As doubts brew over the fate of a stretch of road from Ganta to Yekepa, Nimba County Senator Thomas S. Grupee has clarified that there is still hope for its pavement.Senator Grupee, in an interview with the Daily Observer on December 17 in Sanniquellie during the second graduation convocation of the Nimba County Community College (NCCC), said he is disappointed about the delay of the pavement of the road.However, he told the Daily Observer that things have been worked out and there’s hope that the project will recommence very soon.According to the Senator, ArcelorMittal Liberia (AML) had a “gentleman’s agreement” with the Government and people of Liberia that does not form part of the Mineral Development Agreement (MDA).He said delays in construction of the road came when AML said it could no longer invest the US$43 million promised for the road’s pavement because of the drop in the price of iron ore.Senator Grupee said the cost of abandoning the road as a result of AML’s decision would be more than continuing the project, “and therefore, we have to take money from our Highway Fund to continue the project. The work was interrupted during the rainy season, but now the project is on course.”He disclosed that the Liberian government has invested US$13 million in the road project to continue until the economic condition affecting ArcelorMittal Liberia can improve to enable the company to resume its promise.The government’s investment, he said, has reawakened the construction company, Campagine Sahelienne D’Enterprises (CSE), to continue the project.He meanwhile noted that the price of iron ore that once went down to US$30 per ton has climbed up to US$80, which he said is a “good sign” that by next year the steel giant will be able to make good on its promise.As to whether the government would demand for reimbursement from AML, he answered in the negative and said the government has already made the commitment to continue the project whether AML comes in or not.He stressed that the company’s initial commitment cannot be used against it but noted that the Liberian government anticipates a gesture in good faith from the company for the pavement of the road.The MDA between the Liberian government and ArcelorMittal Liberia indicates that the steel company will provide a financial report on the quantity of iron ore produced and sold every calendar quarter, and a report on all operations and activities at the end of each financial year.It will also construct, maintain and operate health facilities in the concession area with modern equipment and with internationally accepted procedures. According to the agreement, AML is also to provide US$75 million over the 25 years of the agreement to support socioeconomic development in the country.It is also to provide an annual social contribution of US$3 million to be managed and disbursed for the benefit of communities in the counties of Nimba, Bong and Grand Bassa by a committee formed by the company and the government.Within this amount, US$1.5 million is allotted to Nimba County every year for its social development.The construction of the highway came as a gesture from ArcelorMittal Liberia to President Ellen Johnson Sirleaf, which is not part of any legal agreement binding on the company.Share this:Click to share on Twitter (Opens in new window)Click to share on Facebook (Opens in new window)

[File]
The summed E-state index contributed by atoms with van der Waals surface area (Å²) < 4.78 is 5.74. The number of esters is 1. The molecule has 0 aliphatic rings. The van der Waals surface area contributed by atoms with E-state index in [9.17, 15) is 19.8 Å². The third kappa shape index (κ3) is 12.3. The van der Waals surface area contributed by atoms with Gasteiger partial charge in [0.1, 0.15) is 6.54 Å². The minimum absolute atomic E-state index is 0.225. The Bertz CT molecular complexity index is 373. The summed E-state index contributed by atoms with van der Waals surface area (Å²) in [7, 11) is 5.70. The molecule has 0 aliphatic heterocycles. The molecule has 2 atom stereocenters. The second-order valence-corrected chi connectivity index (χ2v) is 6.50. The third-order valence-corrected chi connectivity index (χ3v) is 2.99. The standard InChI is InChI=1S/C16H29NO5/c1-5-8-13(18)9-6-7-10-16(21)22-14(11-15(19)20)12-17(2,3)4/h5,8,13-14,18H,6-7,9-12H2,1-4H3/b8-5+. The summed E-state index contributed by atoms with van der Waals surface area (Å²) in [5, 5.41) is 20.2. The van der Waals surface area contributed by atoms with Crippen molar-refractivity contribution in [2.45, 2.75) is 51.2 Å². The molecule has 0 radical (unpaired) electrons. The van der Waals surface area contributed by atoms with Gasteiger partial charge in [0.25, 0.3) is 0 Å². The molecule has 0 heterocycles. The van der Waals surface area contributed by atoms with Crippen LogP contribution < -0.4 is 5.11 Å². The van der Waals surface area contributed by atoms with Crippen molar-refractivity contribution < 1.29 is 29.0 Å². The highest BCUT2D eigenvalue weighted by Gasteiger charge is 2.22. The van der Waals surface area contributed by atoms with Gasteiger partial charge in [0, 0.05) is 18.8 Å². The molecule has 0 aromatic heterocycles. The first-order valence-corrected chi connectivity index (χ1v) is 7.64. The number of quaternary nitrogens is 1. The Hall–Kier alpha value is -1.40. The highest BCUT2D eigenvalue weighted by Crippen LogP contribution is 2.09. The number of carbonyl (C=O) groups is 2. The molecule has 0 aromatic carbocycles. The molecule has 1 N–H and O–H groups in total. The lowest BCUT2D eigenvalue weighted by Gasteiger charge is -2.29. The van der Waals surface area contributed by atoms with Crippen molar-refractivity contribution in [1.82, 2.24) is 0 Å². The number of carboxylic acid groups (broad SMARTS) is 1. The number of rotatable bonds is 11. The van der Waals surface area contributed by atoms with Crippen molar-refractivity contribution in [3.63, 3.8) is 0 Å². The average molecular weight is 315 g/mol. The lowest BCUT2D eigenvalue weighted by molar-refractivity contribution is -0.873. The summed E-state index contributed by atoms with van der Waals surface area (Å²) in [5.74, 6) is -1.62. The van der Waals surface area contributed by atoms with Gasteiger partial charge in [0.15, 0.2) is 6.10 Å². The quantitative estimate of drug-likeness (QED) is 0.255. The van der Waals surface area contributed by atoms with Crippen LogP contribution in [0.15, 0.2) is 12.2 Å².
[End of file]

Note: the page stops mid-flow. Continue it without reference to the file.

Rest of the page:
PIO MPs India conference– Resident Indian High Commissioner fires backDirector of Public Information at the Office of the Prime Minister, Imran Khan, has been upbraided for what was described as a ‘distasteful’ comment directed at the resident Indian High Commissioner to Guyana, His Excellency Mr Mahalingam Venkatachalam, regarding the selection of Members of Parliament for a conference in India.Khan, a member of the Alliance for Change (AFC) component of the Coalition APNU-AFC Administration, took to social media to call out High Commissioner Venkatachalam on the issue of several sitting MPs of Indian origin – from both the Government and parliamentary Opposition benches — attending the first-ever PIO (Person of Indian Origin) Parliamentarian Conference in India.“Something smells. And it ain’t parfum. Is the Indian High Commission in Guyana interfering in Guyana’s internal affairs and attempting to engage in destabilisation of the Coalition Government?” Khan questioned, while tagging the Indian diplomat in his personalised comment.Director of Public Information, Imran KhanKhan went a bit further, asking whether any of the Indo-Guyanese ministers of Government and sitting MPs were invited to the conference currently ongoing in India? “Or did the High Commission only and deliberately invite three Coalition Government backbench parliamentarians while specifically ignoring ministers? If so, on what basis was this decision made?” Khan further questioned.Khan also questioned whether it was true that 23 Guyanese MPs were invited in this regard, and that 20 of the invitees are Peoples Progressive Party (PPP) MPs while a mere three are Government MPs.While there were several arguments pertaining to whether Khan should be asking these questions, or whether it was a direct attack on the Indian High Commissioner, several people found it strange that Khan, a public office bearer, would raise these concerns with a foreign mission in such a forum.Public Health Minister Volda Lawrence also took umbrage at the statement made by Khan, and expressed her displeasure by saying, “Imran Khan, this is distasteful and not in keeping with how this Government treats their guests. Please remove this post.”Venkatachalam, on the other hand, later responded to the post by stating that many persons in the top hierarchy of the Guyana Government and the Guyana High Commission in New Delhi are aware of the invitations from the Government of India for 23 MPs and 3 Mayors of Guyana, and of the rationale behind inviting only those Persons of Indian Origin MPs who are not Ministers.“Hence reckless comments on such a serious issue on social media with the clear intention to mislead the general public by none other than Director of Public Information is unfortunate, irresponsible, unprofessional; and to say the least, mischievous, given the excellent bilateral relations being enjoyed by both India and Guyana and the ongoing friendly cooperation in various multilateral fora,” the High Commissioner chided.Meanwhile, in response to posts on social media and in sections of the mainstream media criticising the PPP for sending a total of 17 Parliamentarians to a conference in India, Opposition Chief Whip Gail Teixeira responded that her party had received invitations and accepted them. She claimed that soon after, in December, preparations were put in place for the selected individuals to attend the event, which is being hosted by India. This, she said, affected the attendance of those Opposition MPs in Parliament on Wednesday.The Opposition Chief Whip also rebuffed criticisms at the selection of Opposition Parliamentarian Clement Rohee to form part of the delegation attending the conference. She said Rohee is of Indian origin, as his name suggests, and his parentage background is also Indian.Among the Guyana delegation to attend the conference are three MPs from the Coalition Government and three mayors. The trip is being funded by the Indian Government.The PPP delegation is led by Opposition Leader Bharrat Jagdeo, and includes Clement Rohee, Irfaan Ali, Anil Nandlall, Dr. Frank Anthony, Dharamkumar Seeraj, Dr. Vindhya Persaud, Indranie Chandarpal, Colin Croal, Dr Bheri Ramsarran, Zulfikar Mustapha, Ganga Persaud, Neendkumar, Dr. Vishwa Mahadeo, Nigel Dharamlall, Bhagmattie Veerasammy and Vickram Bharrat.The coalition members are Rajcoomarie Bancroft, Charrandass Persaud and Haimraj Rajkumar. Corriverton Mayor Krishnand Jaichand, Anna Regina Mayor Rabindranauth Mohan and Rose Hall Town Mayor Vijay Ramoo are also in attendance at the conference.A total of 141 public representatives from various countries participated in the conference, with some 124 MPs coming from the UK, Canada, Fiji, Kenya, Mauritius, New Zealand, Sri Lanka and other countries.The purpose of the conference was to help to establish a network with leaders of Indian origin in various countries, and get a feedback on the direction in which Indian engagement with the Diaspora should proceed. The trip is being funded by the Indian Government.